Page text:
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The Environment Portal

Devil's Punchbowl Waterfall, New Zealand.
The natural environment comprises all naturally-occurring surroundings and conditions in which living things grow and interact on Earth. These include complete landscape units that function as natural systems without major human intervention, as well as plants, animals, rocks, and natural phenomena occurring within their boundaries. They also include non-local or universal natural resources that lack clear-cut boundaries, such as air, water and climate.

The concept of the natural environment can be distinguished by components:

As human population numbers increase and as humans continue to evolve, human activity modifies the natural environment at a rapidly increasing rate, producing what is referred to as the built environment. The potential of the natural environment to sustain these anthropogenic changes while continuing to function as an ecosystem is an issue of major worldwide concern. Key environmental areas of interest include climate change, water supply and waste water, air pollution, waste management and hazardous waste, and land use issues such as deforestation, desertification, and urban sprawl.

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Advancing sand dunes
Desertification is the degradation of land in arid, semi arid and dry sub-humid areas resulting from various climatic variations, but primarily from human activities. A major impact of desertification is biodiversity loss and loss of productive capacity, for example, by transition from grassland dominated by perennial grasses to one dominated by perennial shrubs.

A number of solutions have been tried in order to reduce the rate of desertification and regain lost land. Leguminous plants, which extract nitrogen from the air and fix it in the soil, can be planted to restore fertility. Stones stacked around the base of trees collect morning dew and help retain soil moisture. Artificial grooves can be dug in the ground to retain rainfall and trap wind-blown seeds. Windbreaks made from trees and bushes to reduce soil erosion and evapotranspiration was widely encouraged by development agencies from the middle of the 1980s.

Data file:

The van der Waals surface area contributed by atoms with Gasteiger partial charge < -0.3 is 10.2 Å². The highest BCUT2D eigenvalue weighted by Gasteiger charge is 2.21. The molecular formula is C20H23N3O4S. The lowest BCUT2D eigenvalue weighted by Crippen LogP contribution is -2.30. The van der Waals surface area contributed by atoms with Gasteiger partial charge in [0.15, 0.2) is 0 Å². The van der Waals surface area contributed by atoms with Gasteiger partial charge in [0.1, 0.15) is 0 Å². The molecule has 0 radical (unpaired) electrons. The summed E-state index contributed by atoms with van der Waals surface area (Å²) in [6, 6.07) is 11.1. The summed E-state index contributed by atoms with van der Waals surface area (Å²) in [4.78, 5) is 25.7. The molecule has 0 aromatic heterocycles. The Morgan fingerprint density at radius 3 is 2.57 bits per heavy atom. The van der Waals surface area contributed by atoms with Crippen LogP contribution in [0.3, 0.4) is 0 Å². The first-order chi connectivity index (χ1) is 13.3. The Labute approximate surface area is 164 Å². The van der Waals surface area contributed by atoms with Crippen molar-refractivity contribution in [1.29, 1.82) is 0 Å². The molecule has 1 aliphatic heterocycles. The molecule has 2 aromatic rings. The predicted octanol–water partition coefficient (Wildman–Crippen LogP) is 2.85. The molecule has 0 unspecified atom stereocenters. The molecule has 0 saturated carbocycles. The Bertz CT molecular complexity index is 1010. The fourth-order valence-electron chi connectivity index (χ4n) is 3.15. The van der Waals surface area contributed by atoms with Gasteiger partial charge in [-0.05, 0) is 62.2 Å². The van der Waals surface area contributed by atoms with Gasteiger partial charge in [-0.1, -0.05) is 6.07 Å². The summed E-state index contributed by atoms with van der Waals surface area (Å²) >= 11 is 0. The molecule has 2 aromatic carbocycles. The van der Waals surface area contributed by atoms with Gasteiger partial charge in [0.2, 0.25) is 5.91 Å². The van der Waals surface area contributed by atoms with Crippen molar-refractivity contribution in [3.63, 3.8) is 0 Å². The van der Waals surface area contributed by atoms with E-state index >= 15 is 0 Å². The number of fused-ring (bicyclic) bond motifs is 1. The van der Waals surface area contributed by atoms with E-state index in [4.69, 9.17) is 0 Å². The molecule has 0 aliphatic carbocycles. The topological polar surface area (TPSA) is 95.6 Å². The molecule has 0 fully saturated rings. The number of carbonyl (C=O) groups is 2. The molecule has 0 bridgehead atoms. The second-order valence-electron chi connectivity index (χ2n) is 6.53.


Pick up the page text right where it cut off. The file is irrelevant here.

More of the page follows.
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Ectopistes migratoriusMCN2P28CA.jpg
Credit: Orthogenetic Evolution in the Pigeons

The Passenger Pigeon was a species of pigeon that was once the most common bird in North America. It is estimated that there were as many as five billion passenger pigeons in the United States at the time Europeans colonized North America. They lived in enormous flocks, and during migration, one could see flocks of them a mile (1.6 km) wide and 300 miles (500 km) long, taking several days to pass and probably containing two billion birds. The species had not been common in the Pre-Columbian period, until the devastation of the American Indian population by European diseases.

Over the 19th century, the species went from being one of the most abundant birds in the world to extinction. At the time, Passenger Pigeons had one of the largest groups or flocks of any animal, second to only the Desert Locust.